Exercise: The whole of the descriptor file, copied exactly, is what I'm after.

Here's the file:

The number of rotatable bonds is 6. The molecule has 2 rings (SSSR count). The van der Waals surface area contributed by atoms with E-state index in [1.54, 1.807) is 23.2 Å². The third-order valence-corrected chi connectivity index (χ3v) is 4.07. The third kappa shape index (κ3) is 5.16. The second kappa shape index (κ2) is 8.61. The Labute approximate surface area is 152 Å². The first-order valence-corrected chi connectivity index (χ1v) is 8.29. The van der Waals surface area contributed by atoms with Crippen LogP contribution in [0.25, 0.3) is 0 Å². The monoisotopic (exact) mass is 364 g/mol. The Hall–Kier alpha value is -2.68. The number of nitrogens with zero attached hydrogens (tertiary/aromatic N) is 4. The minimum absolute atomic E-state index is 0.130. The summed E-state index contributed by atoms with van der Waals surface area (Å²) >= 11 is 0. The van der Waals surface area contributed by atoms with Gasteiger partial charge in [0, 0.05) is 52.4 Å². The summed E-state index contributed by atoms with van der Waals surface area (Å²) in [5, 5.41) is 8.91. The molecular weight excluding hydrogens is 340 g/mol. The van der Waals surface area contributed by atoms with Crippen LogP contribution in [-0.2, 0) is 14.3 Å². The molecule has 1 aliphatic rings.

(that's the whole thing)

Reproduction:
The number of rotatable bonds is 6. The molecule has 2 rings (SSSR count). The van der Waals surface area contributed by atoms with E-state index in [1.54, 1.807) is 23.2 Å². The third-order valence-corrected chi connectivity index (χ3v) is 4.07. The third kappa shape index (κ3) is 5.16. The second kappa shape index (κ2) is 8.61. The Labute approximate surface area is 152 Å². The first-order valence-corrected chi connectivity index (χ1v) is 8.29. The van der Waals surface area contributed by atoms with Crippen LogP contribution in [0.25, 0.3) is 0 Å². The monoisotopic (exact) mass is 364 g/mol. The Hall–Kier alpha value is -2.68. The number of nitrogens with zero attached hydrogens (tertiary/aromatic N) is 4. The minimum absolute atomic E-state index is 0.130. The summed E-state index contributed by atoms with van der Waals surface area (Å²) >= 11 is 0. The van der Waals surface area contributed by atoms with Gasteiger partial charge in [0, 0.05) is 52.4 Å². The summed E-state index contributed by atoms with van der Waals surface area (Å²) in [5, 5.41) is 8.91. The molecular weight excluding hydrogens is 340 g/mol. The van der Waals surface area contributed by atoms with Crippen LogP contribution in [-0.2, 0) is 14.3 Å². The molecule has 1 aliphatic rings.